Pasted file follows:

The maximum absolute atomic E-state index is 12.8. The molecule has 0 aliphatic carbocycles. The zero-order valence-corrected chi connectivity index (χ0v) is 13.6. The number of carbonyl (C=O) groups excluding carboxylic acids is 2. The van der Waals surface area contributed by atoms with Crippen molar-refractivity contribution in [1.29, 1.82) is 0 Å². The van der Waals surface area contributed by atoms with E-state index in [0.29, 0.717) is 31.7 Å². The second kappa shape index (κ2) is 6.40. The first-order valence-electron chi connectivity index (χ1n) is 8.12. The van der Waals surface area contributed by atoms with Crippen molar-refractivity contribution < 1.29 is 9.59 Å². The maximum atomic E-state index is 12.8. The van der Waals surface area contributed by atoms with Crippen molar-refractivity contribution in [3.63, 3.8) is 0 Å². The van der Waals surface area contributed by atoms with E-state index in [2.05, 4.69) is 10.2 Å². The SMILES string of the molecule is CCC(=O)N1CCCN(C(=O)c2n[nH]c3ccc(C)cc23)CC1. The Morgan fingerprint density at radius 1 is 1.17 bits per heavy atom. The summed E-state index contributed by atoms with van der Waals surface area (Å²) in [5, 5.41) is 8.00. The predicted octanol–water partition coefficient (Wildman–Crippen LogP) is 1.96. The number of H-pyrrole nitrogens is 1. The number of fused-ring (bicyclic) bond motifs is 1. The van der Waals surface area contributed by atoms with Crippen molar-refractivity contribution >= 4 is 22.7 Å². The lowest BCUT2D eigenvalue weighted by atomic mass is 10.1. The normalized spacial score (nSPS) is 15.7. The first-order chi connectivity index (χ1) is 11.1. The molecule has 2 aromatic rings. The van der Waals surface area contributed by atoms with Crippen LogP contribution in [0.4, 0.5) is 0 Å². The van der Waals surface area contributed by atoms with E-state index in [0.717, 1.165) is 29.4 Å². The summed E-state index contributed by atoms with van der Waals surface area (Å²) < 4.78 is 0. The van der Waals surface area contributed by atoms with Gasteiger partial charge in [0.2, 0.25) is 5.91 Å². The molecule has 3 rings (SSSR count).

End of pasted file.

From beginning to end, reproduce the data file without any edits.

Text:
The maximum absolute atomic E-state index is 12.8. The molecule has 0 aliphatic carbocycles. The zero-order valence-corrected chi connectivity index (χ0v) is 13.6. The number of carbonyl (C=O) groups excluding carboxylic acids is 2. The van der Waals surface area contributed by atoms with Crippen molar-refractivity contribution in [1.29, 1.82) is 0 Å². The van der Waals surface area contributed by atoms with E-state index in [0.29, 0.717) is 31.7 Å². The second kappa shape index (κ2) is 6.40. The first-order valence-electron chi connectivity index (χ1n) is 8.12. The van der Waals surface area contributed by atoms with Crippen molar-refractivity contribution < 1.29 is 9.59 Å². The maximum atomic E-state index is 12.8. The van der Waals surface area contributed by atoms with Crippen molar-refractivity contribution in [3.63, 3.8) is 0 Å². The van der Waals surface area contributed by atoms with E-state index in [2.05, 4.69) is 10.2 Å². The SMILES string of the molecule is CCC(=O)N1CCCN(C(=O)c2n[nH]c3ccc(C)cc23)CC1. The Morgan fingerprint density at radius 1 is 1.17 bits per heavy atom. The summed E-state index contributed by atoms with van der Waals surface area (Å²) in [5, 5.41) is 8.00. The predicted octanol–water partition coefficient (Wildman–Crippen LogP) is 1.96. The number of H-pyrrole nitrogens is 1. The number of fused-ring (bicyclic) bond motifs is 1. The van der Waals surface area contributed by atoms with Crippen molar-refractivity contribution >= 4 is 22.7 Å². The lowest BCUT2D eigenvalue weighted by atomic mass is 10.1. The normalized spacial score (nSPS) is 15.7. The first-order chi connectivity index (χ1) is 11.1. The molecule has 2 aromatic rings. The van der Waals surface area contributed by atoms with Crippen LogP contribution in [0.4, 0.5) is 0 Å². The van der Waals surface area contributed by atoms with E-state index in [0.717, 1.165) is 29.4 Å². The summed E-state index contributed by atoms with van der Waals surface area (Å²) < 4.78 is 0. The van der Waals surface area contributed by atoms with Gasteiger partial charge in [0.2, 0.25) is 5.91 Å². The molecule has 3 rings (SSSR count).